The energy was not so high in the orchestra of the Komische Oper, however, which performed to a slightly lethargic tempo under Nánási. Also during the overture, which in Mozartian fashion foreshadows key arias, the music lacked any sense of tension, with little exploitation of rubato and dynamic nuance. Under the circumstances, it seemed cheap to throw in the opening four-note motive of Beethoven’s Fifth Symphony at various climatic points in the opera.

Teutonic Tosca

Tosca (Anja Kampe) struggles with Scarpia (Michael Volle), Alvis Hermanis production, Staatsoper Berlin. (Hermann und Clärchen Baus)
Hermanis’ ‘Tosca’ concept, using projections, has a clichéd quality.
(Staatsoper photos by Hermann und Clärchen Baus)

If the Komische Oper production takes excessive creative liberties, the Staatsoper’s new Tosca, seen upon its second run on Oct. 6, is a staid, undercooked take on this tragic story of revolutionary artists in 19th-century Rome. The Latvian director Alvis Hermanis does little more than add video projections to double the action above period sets.

When Scarpia stands in his chamber in the Palazzo Farnese in the second act, there is a cartoonish image of a man on a balcony; when the painter Cavaradossi is shot in the final scene, we see Tosca cradling the bloody head of her beloved. The projections at times underscore the cinematic qualities of Puccini’s score, and it was a pleasant surprise not to see any fake blood onstage. But the images also have a terribly clichéd quality.

It is surprising that Hermanis, who has mounted deconstructionist takes on Birtwistle’s Gawain and Verdi’s Il trovatore in recent editions of the Salzburg Festival, does not capitalize on the opera’s rich cross-references between art, love, politics, and religion. His straight-forward, realist approach has a powerful effect in scenes such as Tosca’s seduction and subsequent murder of Scarpia, revealing the police chief’s twisted mix of hatred and lust as he seizes her in nearly bureaucratic fashion, but it is hard to justify mounting a new production of this widely performed opera when it does so little to shed new light on the story.

Tenor Fabio Sartori, as Mario Cavarodossi, gave the strongest performance. (Staatsopera photo by Hermann and Clärchen Baus)
Tenor Fabio Sartori, as Cavarodossi, gave the evening’s only satisfying performance.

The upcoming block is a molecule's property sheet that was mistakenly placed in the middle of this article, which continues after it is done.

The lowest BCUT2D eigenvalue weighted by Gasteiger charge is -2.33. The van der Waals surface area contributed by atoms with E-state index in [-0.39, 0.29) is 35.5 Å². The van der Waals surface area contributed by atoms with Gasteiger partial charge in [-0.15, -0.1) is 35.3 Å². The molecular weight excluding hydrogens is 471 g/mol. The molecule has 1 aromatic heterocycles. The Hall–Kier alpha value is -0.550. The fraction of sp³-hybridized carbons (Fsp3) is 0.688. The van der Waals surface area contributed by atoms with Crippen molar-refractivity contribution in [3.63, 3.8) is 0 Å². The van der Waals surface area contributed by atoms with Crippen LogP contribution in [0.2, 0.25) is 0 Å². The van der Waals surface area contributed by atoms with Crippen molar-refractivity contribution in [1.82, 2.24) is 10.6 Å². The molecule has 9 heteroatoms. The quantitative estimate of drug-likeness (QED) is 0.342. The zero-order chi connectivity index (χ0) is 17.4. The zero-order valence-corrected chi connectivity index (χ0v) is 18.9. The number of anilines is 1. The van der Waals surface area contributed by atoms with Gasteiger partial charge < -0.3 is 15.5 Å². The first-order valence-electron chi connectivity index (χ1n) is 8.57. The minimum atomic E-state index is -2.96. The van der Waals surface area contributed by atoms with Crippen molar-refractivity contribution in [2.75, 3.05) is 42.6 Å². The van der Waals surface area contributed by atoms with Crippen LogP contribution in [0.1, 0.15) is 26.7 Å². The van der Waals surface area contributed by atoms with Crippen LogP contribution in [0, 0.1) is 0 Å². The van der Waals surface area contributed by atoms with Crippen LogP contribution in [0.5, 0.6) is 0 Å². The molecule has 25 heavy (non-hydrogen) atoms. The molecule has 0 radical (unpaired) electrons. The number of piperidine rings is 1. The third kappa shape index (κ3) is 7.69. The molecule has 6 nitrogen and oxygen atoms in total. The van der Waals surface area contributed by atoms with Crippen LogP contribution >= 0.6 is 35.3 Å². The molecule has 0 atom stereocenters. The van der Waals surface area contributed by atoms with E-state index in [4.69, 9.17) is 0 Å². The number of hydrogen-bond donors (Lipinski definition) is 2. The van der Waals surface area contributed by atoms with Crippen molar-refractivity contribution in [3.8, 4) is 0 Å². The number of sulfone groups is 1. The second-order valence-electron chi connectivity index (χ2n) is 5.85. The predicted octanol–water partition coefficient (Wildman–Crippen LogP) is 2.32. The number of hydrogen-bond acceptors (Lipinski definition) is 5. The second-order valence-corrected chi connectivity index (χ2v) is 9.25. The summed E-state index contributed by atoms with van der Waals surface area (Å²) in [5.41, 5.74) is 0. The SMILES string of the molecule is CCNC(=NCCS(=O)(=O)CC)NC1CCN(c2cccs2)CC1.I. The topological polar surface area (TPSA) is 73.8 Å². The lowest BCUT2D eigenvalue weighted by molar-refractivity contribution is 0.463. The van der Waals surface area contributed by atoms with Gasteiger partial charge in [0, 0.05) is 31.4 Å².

It didn’t help that the musical side was so wanting, with the tenor Fabio Sartori contributing the only satisfying performance of the evening. The third act aria “E lucevan le stelle” soared above the orchestra with beautiful diction, tasteful use of portamento, and an expressive connection between line and text that made one remember how heart-wrenching Puccini’s score should be.

As Tosca, Anja Kampe struggled with strident high notes but warmed up to a moving performance, bringing sensitive dynamic shading to the falling lines of “Vissi d’arte” and letting out a blood-curdling shriek when she realizes that the guards have killed Cavaradossi, despite Scarpia’s promise of exile. As her enemy, Michael Volle displayed a booming tone and menacing presence but did not convince musically due to his Teutonic diction and lack of legato singing.

Matters were not much better in the pit. Music director Daniel Barenboim, conducting a Puccini opera for the first time, invested phrases with a characteristically elastic rubato and soaring line, but the sound veered too far toward the Wagnerian. The performance often lacked the gentle legato this music requires, and the brass section, at least from my seat in the third row, was positively deafening in the first act.

Rebecca Schmid is a music writer based in Berlin. She contributes regularly to publications such as Gramophone,, Opernwelt, and the New York Times.

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Rebecca Schmid
Rebecca Schmid, Ph.D., is a music writer based in Vienna. Her book Weill, Blitzstein and Bernstein: A Study of Influence was recently released by University of Rochester Press/Boydell & Brewer.